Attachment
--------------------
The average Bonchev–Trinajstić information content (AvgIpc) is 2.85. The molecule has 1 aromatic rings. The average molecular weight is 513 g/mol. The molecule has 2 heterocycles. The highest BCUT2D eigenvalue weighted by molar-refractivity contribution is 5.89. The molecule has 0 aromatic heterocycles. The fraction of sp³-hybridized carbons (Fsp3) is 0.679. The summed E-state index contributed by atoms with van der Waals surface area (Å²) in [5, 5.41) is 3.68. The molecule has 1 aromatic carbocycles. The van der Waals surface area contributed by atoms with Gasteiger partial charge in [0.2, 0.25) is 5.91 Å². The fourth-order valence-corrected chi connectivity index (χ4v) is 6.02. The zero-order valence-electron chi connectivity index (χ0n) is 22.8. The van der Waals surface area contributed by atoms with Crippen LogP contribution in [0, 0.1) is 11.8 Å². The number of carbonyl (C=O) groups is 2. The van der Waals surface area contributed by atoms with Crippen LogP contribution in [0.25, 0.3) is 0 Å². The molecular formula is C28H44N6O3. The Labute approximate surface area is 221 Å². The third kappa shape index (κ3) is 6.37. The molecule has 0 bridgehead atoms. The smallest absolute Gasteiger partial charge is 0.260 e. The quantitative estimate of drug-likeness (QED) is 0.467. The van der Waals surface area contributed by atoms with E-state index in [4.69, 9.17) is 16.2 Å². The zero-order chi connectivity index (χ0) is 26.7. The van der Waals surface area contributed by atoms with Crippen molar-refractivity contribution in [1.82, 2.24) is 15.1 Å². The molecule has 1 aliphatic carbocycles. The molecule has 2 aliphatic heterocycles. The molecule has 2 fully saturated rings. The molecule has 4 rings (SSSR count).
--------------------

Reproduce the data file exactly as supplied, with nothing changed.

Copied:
The average Bonchev–Trinajstić information content (AvgIpc) is 2.85. The molecule has 1 aromatic rings. The average molecular weight is 513 g/mol. The molecule has 2 heterocycles. The highest BCUT2D eigenvalue weighted by molar-refractivity contribution is 5.89. The molecule has 0 aromatic heterocycles. The fraction of sp³-hybridized carbons (Fsp3) is 0.679. The summed E-state index contributed by atoms with van der Waals surface area (Å²) in [5, 5.41) is 3.68. The molecule has 1 aromatic carbocycles. The van der Waals surface area contributed by atoms with Gasteiger partial charge in [0.2, 0.25) is 5.91 Å². The fourth-order valence-corrected chi connectivity index (χ4v) is 6.02. The zero-order valence-electron chi connectivity index (χ0n) is 22.8. The van der Waals surface area contributed by atoms with Crippen LogP contribution in [0, 0.1) is 11.8 Å². The number of carbonyl (C=O) groups is 2. The van der Waals surface area contributed by atoms with Crippen LogP contribution in [0.25, 0.3) is 0 Å². The molecular formula is C28H44N6O3. The Labute approximate surface area is 221 Å². The third kappa shape index (κ3) is 6.37. The molecule has 0 bridgehead atoms. The smallest absolute Gasteiger partial charge is 0.260 e. The quantitative estimate of drug-likeness (QED) is 0.467. The van der Waals surface area contributed by atoms with E-state index in [4.69, 9.17) is 16.2 Å². The zero-order chi connectivity index (χ0) is 26.7. The van der Waals surface area contributed by atoms with Crippen molar-refractivity contribution in [1.82, 2.24) is 15.1 Å². The molecule has 1 aliphatic carbocycles. The molecule has 2 aliphatic heterocycles. The molecule has 2 fully saturated rings. The molecule has 4 rings (SSSR count).